Abstract concepts related to feelings, emotions escape J. He feels everything. I’ve seen every feeling play across his face, his eyes. I know my son feels, but I also know that he finds it difficult to process things that require a little more grasp of the abstract. People die. J doesn’t understand that; J just sees it as an absence. The database in his mind retains an image of everyone he’s ever met, but if you tell him someone has died, the image isn’t erased. Is it ever revisited? Possibly. I’ve seen J pensive as he listens to Music we’ve always connected with my father, but 12 years since the last time he saw my father is a long time, and two years since my father died isn’t going to alter J’s mental image of him. He had not seen my mother in nine years, and her passing away will not change whatever memories he has of her. The living are another matter entirely; J will see someone after many years, and he will take a moment to connect the current appearance of that person with the one he remembers, and then -we’re pretty sure- he will absorb this and multiply the file in his mind. J retains the emotions people elicited in his previous experience of them, and he holds on to fears, concerns, antipathies, affections, tenderness. It is as if, quite simply, he does an age progression on an existing file, and picks up where he left off the previous time.
But how do you read emotional distress of a more complex nature in a person like J? How do you figure out if sadness means “I don’t want to live?” How do you determine if a moment of anxiety means “I want this to be over?” It is hard to react to things we cannot understand fully, and so we spend a great deal of time trying to decipher our son’s silences, giggles, sighs, repetitions, and hand-flapping.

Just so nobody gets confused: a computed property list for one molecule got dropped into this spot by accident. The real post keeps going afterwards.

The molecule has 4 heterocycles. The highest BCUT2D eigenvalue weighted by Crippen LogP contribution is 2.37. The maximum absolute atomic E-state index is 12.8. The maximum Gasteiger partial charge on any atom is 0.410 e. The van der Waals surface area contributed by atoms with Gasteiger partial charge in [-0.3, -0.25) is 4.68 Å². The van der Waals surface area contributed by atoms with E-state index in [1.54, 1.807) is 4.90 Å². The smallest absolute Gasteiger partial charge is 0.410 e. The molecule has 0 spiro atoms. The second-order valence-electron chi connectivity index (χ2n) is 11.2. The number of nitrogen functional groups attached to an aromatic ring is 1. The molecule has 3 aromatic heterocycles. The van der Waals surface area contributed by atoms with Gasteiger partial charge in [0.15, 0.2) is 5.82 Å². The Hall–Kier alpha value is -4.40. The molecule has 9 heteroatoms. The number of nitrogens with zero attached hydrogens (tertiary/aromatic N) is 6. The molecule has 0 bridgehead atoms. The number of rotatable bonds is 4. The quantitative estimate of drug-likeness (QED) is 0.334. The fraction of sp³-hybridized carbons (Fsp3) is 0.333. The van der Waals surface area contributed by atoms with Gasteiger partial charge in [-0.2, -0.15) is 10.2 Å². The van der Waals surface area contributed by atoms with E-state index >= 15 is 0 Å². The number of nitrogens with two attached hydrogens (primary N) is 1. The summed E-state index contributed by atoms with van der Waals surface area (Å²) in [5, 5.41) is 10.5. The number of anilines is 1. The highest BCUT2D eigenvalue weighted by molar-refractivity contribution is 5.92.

I read lists of side-effects like other people read celebrity gossip. I ask myself “is this really possible?” I tell myself “I would be able to recognize this…right?” I wonder how I could come up with a test that will determine if I am seeing what I think I’m seeing, or if I’m just imagining some horrible scenario. I question my own judgment when reading my son’s cues. I read the lists and then I try to figure out what it all means in a world where smoke, mirrors, and alternate ways of communicating are the norm rather than the exception.
So all I can tell you right now is that J seems a little less anxious, a little less repetitive. I can tell you that J seems to be complaining of a side-effect related upset stomach and that he seeks the reassurance that I recognize his “SICK” and meet it with a legitimate concern and desire to help him. I can tell you that I sleep with my ears peeled for every sound, and I count the seconds he spends in the bathroom…then I go to make sure that he is OK. I can tell you that we make every effort to be with him and offer him our company and support throughout the day. I can tell you that we tell him we love him, and just how much. I can tell you that we say “it’s ok if you don’t want us around, but know we are here.”
That’s all we can do. Listen. Hope. Pay attention. Be present. Hope. Look out the window at snow and icicles. Find things to do together. Know when to step back and give space.
Did I mention hope?
Well, yeah, we hope this works. And we look at the side-effects list and then at each other and say “not too bad so far, huh?” And that is the whole truth: not too bad…so far.